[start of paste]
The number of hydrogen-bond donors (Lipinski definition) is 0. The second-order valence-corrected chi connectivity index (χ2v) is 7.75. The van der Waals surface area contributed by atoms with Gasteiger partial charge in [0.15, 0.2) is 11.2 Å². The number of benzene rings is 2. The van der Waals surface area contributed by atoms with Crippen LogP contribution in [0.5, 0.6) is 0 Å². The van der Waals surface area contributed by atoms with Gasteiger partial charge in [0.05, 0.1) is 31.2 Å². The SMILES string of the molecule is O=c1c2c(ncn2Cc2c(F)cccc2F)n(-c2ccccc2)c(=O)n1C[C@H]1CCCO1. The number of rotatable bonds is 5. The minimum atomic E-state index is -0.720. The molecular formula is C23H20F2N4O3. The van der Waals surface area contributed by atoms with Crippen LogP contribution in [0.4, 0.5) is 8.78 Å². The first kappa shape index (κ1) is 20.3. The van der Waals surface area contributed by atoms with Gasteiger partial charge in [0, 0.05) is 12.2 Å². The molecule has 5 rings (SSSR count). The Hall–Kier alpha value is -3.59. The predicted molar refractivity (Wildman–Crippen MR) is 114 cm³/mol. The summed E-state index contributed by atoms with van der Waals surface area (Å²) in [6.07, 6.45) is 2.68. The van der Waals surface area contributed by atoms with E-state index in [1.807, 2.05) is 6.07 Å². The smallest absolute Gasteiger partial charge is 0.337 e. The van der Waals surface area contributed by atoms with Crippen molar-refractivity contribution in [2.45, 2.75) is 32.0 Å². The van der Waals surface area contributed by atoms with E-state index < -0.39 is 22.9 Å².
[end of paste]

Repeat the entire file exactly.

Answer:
The number of hydrogen-bond donors (Lipinski definition) is 0. The second-order valence-corrected chi connectivity index (χ2v) is 7.75. The van der Waals surface area contributed by atoms with Gasteiger partial charge in [0.15, 0.2) is 11.2 Å². The number of benzene rings is 2. The van der Waals surface area contributed by atoms with Crippen LogP contribution in [0.5, 0.6) is 0 Å². The van der Waals surface area contributed by atoms with Gasteiger partial charge in [0.05, 0.1) is 31.2 Å². The SMILES string of the molecule is O=c1c2c(ncn2Cc2c(F)cccc2F)n(-c2ccccc2)c(=O)n1C[C@H]1CCCO1. The number of rotatable bonds is 5. The minimum atomic E-state index is -0.720. The molecular formula is C23H20F2N4O3. The van der Waals surface area contributed by atoms with Crippen LogP contribution in [0.4, 0.5) is 8.78 Å². The first kappa shape index (κ1) is 20.3. The van der Waals surface area contributed by atoms with Gasteiger partial charge in [0, 0.05) is 12.2 Å². The molecule has 5 rings (SSSR count). The Hall–Kier alpha value is -3.59. The predicted molar refractivity (Wildman–Crippen MR) is 114 cm³/mol. The summed E-state index contributed by atoms with van der Waals surface area (Å²) in [6.07, 6.45) is 2.68. The van der Waals surface area contributed by atoms with E-state index in [1.807, 2.05) is 6.07 Å². The smallest absolute Gasteiger partial charge is 0.337 e. The van der Waals surface area contributed by atoms with Crippen molar-refractivity contribution in [2.45, 2.75) is 32.0 Å². The van der Waals surface area contributed by atoms with E-state index < -0.39 is 22.9 Å².